Defendant argues that the evidence was insufficient to support a penalty enhancement for distributing a controlled substance within 1,000 feet of two elementary schools in violation of 21 U.S.C. §§ 845a1 because "the device used to make the measurement failed to establish the distance between the residence and the school with anything approximating scientific or legal certainty." Defendant maintains that the device was an inherently inaccurate means of measurement because the wheel was made of rubber and could conceivably wear out over time; a difference in measurement might have obtained if the officer had held the device in front of him rather than to his side; and the officer had no special training to operate the device. Defendant also maintains that the evidence was insufficient to support the penalty enhancement because the government failed to present evidence concerning the legal boundaries of either the house or the schools, or evidence that the officer used the most direct route between the boundaries as opposed to using a street route that a pedestrian would normally take.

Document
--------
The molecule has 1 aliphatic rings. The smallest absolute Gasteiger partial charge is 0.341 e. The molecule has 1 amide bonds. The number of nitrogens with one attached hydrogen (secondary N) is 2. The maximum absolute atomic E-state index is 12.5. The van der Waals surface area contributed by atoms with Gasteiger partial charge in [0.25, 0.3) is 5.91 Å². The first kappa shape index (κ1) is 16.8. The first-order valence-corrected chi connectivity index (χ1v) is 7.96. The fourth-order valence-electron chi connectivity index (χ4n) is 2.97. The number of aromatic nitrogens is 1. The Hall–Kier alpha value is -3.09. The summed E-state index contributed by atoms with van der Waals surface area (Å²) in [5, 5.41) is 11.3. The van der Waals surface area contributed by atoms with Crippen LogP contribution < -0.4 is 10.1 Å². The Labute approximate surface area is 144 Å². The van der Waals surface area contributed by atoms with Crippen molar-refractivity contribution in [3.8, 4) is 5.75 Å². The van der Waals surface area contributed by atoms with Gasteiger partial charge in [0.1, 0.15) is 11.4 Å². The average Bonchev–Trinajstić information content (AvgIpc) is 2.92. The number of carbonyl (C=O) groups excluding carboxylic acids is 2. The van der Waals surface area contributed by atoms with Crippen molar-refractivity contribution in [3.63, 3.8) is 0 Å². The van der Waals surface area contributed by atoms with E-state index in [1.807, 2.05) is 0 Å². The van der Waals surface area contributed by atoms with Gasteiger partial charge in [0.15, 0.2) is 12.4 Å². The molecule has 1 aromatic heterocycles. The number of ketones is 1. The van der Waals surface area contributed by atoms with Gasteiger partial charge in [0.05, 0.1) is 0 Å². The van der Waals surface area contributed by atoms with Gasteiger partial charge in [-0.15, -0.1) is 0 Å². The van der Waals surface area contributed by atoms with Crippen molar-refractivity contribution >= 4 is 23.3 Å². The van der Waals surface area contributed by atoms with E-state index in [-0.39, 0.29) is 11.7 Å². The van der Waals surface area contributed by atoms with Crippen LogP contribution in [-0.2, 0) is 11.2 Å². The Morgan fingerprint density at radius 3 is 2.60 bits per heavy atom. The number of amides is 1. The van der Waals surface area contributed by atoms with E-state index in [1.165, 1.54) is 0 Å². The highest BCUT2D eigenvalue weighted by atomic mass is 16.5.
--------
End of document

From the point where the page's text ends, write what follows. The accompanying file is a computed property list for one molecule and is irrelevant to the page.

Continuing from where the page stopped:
We are not persuaded by defendant's arguments. In United States v. Panton, 846 F.2d 1335, 1337 (11th Cir. 1988), the Eleventh Circuit summarily dismissed a similar argument that there was insufficient evidence that a drug transaction had occurred within 1,000 feet of an elementary school, stating: "The Government produced testimony concerning a paced measuring of the distance, which defendant failed to rebut with any contrary measurement or even a well-founded estimate. The evidence was clearly sufficient to establish this fact beyond a reasonable doubt." Likewise, in this case, the record reflects that the government presented testimony regarding the distance from the house to the elementary schools which the defendant failed to rebut by any contrary estimates. Given the purely speculative nature of defendant's objections, we similarly find that the evidence was sufficient to support the penalty enhancement.
Defendant next argues that the verdict was contrary to the great weight of the evidence because "it is extremely probable that [Ms. Shanks] was abusing Fiorinal No. 3 and beginning her admitted cocaine addiction," when she identified him through photographs in late October 1988. It it not entirely clear whether defendant is raising a credibility or a competency objection. To the extent that defendant poses an objection to the jury's assessment of Ms. Shanks' credibility, his assignment of error runs afoul of the rule that credibility determinations are ordinarily left to the trier of fact. "Because a witness's mental state during the period about which he proposes to testify is a matter which affects his credibility, it is a jury determination and thus not germane to competency to testify." United States v. Martino, 648 F.2d 367, 384 (5th Cir. 1981), cert. denied, 456 U.S. 949 (1982).